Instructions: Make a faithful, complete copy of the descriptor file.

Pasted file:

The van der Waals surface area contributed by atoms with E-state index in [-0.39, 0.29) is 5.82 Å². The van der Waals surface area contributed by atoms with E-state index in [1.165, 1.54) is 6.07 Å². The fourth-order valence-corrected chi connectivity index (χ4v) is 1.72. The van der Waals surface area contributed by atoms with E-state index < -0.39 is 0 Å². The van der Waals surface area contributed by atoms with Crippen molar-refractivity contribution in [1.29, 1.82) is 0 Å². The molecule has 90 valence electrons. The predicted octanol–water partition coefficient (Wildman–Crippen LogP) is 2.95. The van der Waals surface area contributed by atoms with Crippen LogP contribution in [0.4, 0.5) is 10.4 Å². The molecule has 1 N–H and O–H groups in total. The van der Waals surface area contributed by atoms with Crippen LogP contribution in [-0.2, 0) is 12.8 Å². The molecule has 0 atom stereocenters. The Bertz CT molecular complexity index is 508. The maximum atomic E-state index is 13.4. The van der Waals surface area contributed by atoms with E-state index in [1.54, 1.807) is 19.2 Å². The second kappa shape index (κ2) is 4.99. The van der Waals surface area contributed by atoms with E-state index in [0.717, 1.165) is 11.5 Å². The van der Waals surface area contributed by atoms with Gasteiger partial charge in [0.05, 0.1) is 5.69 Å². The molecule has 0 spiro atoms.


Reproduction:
The van der Waals surface area contributed by atoms with E-state index in [-0.39, 0.29) is 5.82 Å². The van der Waals surface area contributed by atoms with E-state index in [1.165, 1.54) is 6.07 Å². The fourth-order valence-corrected chi connectivity index (χ4v) is 1.72. The van der Waals surface area contributed by atoms with E-state index < -0.39 is 0 Å². The van der Waals surface area contributed by atoms with Crippen molar-refractivity contribution in [1.29, 1.82) is 0 Å². The molecule has 90 valence electrons. The predicted octanol–water partition coefficient (Wildman–Crippen LogP) is 2.95. The van der Waals surface area contributed by atoms with Crippen LogP contribution in [0.4, 0.5) is 10.4 Å². The molecule has 1 N–H and O–H groups in total. The van der Waals surface area contributed by atoms with Crippen LogP contribution in [-0.2, 0) is 12.8 Å². The molecule has 0 atom stereocenters. The Bertz CT molecular complexity index is 508. The maximum atomic E-state index is 13.4. The van der Waals surface area contributed by atoms with E-state index in [1.54, 1.807) is 19.2 Å². The second kappa shape index (κ2) is 4.99. The van der Waals surface area contributed by atoms with E-state index in [0.717, 1.165) is 11.5 Å². The van der Waals surface area contributed by atoms with Gasteiger partial charge in [0.05, 0.1) is 5.69 Å². The molecule has 0 spiro atoms.